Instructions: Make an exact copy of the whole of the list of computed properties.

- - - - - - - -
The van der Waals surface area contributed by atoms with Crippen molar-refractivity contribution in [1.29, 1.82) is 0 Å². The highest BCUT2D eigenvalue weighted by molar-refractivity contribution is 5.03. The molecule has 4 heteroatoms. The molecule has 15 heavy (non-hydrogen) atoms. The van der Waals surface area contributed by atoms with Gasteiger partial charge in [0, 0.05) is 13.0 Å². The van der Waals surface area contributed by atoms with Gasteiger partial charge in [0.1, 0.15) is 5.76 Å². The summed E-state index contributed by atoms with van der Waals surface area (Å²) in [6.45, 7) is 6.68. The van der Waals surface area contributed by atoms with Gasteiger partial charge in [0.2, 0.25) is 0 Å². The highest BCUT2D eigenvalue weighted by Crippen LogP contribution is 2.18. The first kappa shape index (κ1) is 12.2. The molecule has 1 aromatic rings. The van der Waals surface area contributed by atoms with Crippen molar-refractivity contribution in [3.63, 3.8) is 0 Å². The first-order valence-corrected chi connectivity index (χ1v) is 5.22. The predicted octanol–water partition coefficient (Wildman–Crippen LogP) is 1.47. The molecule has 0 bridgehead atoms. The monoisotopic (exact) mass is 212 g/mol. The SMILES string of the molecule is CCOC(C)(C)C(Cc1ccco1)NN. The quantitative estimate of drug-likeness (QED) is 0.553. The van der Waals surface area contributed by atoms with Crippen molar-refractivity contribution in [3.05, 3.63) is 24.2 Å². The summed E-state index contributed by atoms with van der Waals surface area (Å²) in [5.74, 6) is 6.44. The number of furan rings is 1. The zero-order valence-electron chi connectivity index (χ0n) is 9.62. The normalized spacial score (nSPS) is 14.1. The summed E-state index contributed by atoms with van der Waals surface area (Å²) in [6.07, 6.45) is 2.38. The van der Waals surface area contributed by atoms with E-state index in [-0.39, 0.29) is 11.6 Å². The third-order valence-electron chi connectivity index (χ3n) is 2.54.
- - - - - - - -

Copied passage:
The van der Waals surface area contributed by atoms with Crippen molar-refractivity contribution in [1.29, 1.82) is 0 Å². The highest BCUT2D eigenvalue weighted by molar-refractivity contribution is 5.03. The molecule has 4 heteroatoms. The molecule has 15 heavy (non-hydrogen) atoms. The van der Waals surface area contributed by atoms with Gasteiger partial charge in [0, 0.05) is 13.0 Å². The van der Waals surface area contributed by atoms with Gasteiger partial charge in [0.1, 0.15) is 5.76 Å². The summed E-state index contributed by atoms with van der Waals surface area (Å²) in [6.45, 7) is 6.68. The van der Waals surface area contributed by atoms with Gasteiger partial charge in [0.2, 0.25) is 0 Å². The highest BCUT2D eigenvalue weighted by Crippen LogP contribution is 2.18. The first kappa shape index (κ1) is 12.2. The molecule has 1 aromatic rings. The van der Waals surface area contributed by atoms with Crippen molar-refractivity contribution in [3.63, 3.8) is 0 Å². The first-order valence-corrected chi connectivity index (χ1v) is 5.22. The predicted octanol–water partition coefficient (Wildman–Crippen LogP) is 1.47. The molecule has 0 bridgehead atoms. The monoisotopic (exact) mass is 212 g/mol. The SMILES string of the molecule is CCOC(C)(C)C(Cc1ccco1)NN. The quantitative estimate of drug-likeness (QED) is 0.553. The van der Waals surface area contributed by atoms with Crippen molar-refractivity contribution in [3.05, 3.63) is 24.2 Å². The summed E-state index contributed by atoms with van der Waals surface area (Å²) in [5.74, 6) is 6.44. The number of furan rings is 1. The zero-order valence-electron chi connectivity index (χ0n) is 9.62. The normalized spacial score (nSPS) is 14.1. The summed E-state index contributed by atoms with van der Waals surface area (Å²) in [6.07, 6.45) is 2.38. The van der Waals surface area contributed by atoms with E-state index in [-0.39, 0.29) is 11.6 Å². The third-order valence-electron chi connectivity index (χ3n) is 2.54.